Interviews with Bobi: Emotional Intelligence in the Workplace

How Important is Emotional Intelligence To Your Career?

This is in Dan Goleman research, which really Dan Goleman brought Emotional Intelligence onto the forefront in the 90s with he had– His book Primal Leadership, and then he has another book Emotional Intelligence. But the article that was written for Harvard Business Review is called “What Makes a Leader” and it’s one of the most reprinted articles for Harvard Business Review. And it talks about the fact that EI accounts for more than twice as an indicator of success, then your IQ and technical skills combined. 

And then as you move up in an organization, as you move up in your leadership roles within an organization, it even has a higher priority of relevance, that your IQ and your technical skills will definitely keep you going. But as someone moves up in an organization, they’re less technical, less operational, they’re more at influencing, motivating, more visionary and their ability to have and tap into their EI skill sets is the differentiator. It really is. He coined it The X Factor, which distinguishes good leaders from great leaders.

What are some Common Workplace Middle Management Scenarios Emotional Intelligence can help with?

I think it’s a couple of different scenarios with men managers would be that their ability to create a team environment that’s collaborative. And the other part of having good emotional intelligence skill sets, is that you’re able to have healthy conflict. So peer to peer conflict, that if you have a challenge with someone that you’re able to have a dialogue or conversation without that person becoming defensive.

So there’s some real key communication tools that we teach you when we teach about emotional intelligence, that are ways that you don’t trigger someone’s emotional part of their brain where they become defensive. So that ability to have healthy dialogue peer to peer, that you can have a way to create more collaborative teams so you’re able to influence people, whether you have a title over them or not. And then for even the people, you have a title over if you’re an up and coming manager or you may be, you know, managing a few people. It’s that ability that you now have this title, but are they really listening to you? Do they feel like you’re credible and that you care about them as a person, because that’s how you’re going to influence them.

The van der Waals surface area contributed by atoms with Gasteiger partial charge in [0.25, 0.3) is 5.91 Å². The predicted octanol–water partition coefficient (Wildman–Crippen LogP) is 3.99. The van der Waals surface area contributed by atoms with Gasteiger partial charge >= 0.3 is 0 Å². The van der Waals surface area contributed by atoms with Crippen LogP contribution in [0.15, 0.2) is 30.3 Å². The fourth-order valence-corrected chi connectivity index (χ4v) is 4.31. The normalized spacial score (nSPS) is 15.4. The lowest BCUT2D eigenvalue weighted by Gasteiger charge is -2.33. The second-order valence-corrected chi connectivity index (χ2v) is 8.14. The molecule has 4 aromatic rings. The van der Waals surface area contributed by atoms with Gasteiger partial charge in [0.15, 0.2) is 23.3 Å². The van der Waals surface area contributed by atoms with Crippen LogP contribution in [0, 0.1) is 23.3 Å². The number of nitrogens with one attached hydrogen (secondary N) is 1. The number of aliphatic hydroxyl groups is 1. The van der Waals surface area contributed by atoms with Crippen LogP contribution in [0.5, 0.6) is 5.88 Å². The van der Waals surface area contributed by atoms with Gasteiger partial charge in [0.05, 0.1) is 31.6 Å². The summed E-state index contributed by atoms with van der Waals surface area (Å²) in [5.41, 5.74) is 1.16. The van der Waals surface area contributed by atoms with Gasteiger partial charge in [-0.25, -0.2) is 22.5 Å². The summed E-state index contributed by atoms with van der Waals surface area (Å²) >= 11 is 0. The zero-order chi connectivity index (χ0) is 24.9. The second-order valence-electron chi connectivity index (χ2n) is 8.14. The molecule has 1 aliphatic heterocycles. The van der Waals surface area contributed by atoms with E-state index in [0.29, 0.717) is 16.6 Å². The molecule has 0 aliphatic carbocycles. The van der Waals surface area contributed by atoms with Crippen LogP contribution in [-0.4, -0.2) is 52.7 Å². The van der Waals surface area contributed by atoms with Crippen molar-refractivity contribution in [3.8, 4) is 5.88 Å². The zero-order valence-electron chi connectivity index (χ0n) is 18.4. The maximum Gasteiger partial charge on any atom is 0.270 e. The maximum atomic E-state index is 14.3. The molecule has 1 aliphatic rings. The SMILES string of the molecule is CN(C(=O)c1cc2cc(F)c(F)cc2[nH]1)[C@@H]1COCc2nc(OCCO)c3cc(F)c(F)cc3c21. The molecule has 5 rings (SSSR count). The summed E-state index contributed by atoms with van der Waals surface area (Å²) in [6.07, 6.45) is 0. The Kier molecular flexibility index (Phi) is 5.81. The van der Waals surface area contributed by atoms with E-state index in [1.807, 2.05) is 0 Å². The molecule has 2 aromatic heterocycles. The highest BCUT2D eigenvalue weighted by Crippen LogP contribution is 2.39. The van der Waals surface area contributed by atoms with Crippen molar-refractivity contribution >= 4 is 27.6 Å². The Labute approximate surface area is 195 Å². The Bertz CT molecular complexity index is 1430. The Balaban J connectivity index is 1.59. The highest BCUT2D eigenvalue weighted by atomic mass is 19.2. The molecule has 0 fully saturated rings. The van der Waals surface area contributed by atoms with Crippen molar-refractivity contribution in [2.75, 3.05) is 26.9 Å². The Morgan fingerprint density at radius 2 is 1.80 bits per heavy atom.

How can Emotional Intelligence help to build great teams?

Well, I think it’s about being smart from an emotional intelligence level is being able to kind of put your ego, leave it at the door. So you have to remember not to take things personally because usually they’re not about you. And then being humble as a leader or an emerging leader and being able to just collaborate with other people. I think that’s really that connection. And overall, we talk a lot about in Emotional Intelligence training about that healthy balance of heart and edge. You have a heart of humility, and empathy and understanding for someone. But if you have too much heart, we know that people will walk all over you. And so it’s that balance of having a heart and an edge of accountability. So you have an edge of accountability for yourself, and then for others. So you’re credible, you show up, you say what you’re– You do what you say, you know, you really walk your talk.

So a good balance of Emotional Intelligence and what helps people to get promoted in an organization and what helps them to communicate better with team members is having that healthy balance of heart and edge